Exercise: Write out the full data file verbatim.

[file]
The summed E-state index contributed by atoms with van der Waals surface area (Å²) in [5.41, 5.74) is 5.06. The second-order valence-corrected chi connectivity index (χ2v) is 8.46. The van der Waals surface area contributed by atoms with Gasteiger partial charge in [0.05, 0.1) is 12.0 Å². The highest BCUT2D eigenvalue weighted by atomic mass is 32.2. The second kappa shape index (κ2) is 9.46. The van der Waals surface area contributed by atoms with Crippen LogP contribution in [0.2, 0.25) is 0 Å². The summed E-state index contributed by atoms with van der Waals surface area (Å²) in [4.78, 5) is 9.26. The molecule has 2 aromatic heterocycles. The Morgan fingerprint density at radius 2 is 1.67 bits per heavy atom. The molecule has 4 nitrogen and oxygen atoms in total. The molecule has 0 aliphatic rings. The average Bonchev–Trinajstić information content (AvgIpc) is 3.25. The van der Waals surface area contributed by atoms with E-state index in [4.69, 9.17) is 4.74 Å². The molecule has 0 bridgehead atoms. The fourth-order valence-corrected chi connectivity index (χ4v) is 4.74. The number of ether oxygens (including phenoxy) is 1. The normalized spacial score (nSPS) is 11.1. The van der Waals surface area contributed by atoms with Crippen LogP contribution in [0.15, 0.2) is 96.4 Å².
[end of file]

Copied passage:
The summed E-state index contributed by atoms with van der Waals surface area (Å²) in [5.41, 5.74) is 5.06. The second-order valence-corrected chi connectivity index (χ2v) is 8.46. The van der Waals surface area contributed by atoms with Gasteiger partial charge in [0.05, 0.1) is 12.0 Å². The highest BCUT2D eigenvalue weighted by atomic mass is 32.2. The second kappa shape index (κ2) is 9.46. The van der Waals surface area contributed by atoms with Crippen LogP contribution in [0.2, 0.25) is 0 Å². The summed E-state index contributed by atoms with van der Waals surface area (Å²) in [4.78, 5) is 9.26. The molecule has 2 aromatic heterocycles. The Morgan fingerprint density at radius 2 is 1.67 bits per heavy atom. The molecule has 4 nitrogen and oxygen atoms in total. The molecule has 0 aliphatic rings. The average Bonchev–Trinajstić information content (AvgIpc) is 3.25. The van der Waals surface area contributed by atoms with E-state index in [4.69, 9.17) is 4.74 Å². The molecule has 0 bridgehead atoms. The fourth-order valence-corrected chi connectivity index (χ4v) is 4.74. The number of ether oxygens (including phenoxy) is 1. The normalized spacial score (nSPS) is 11.1. The van der Waals surface area contributed by atoms with Crippen LogP contribution in [0.15, 0.2) is 96.4 Å².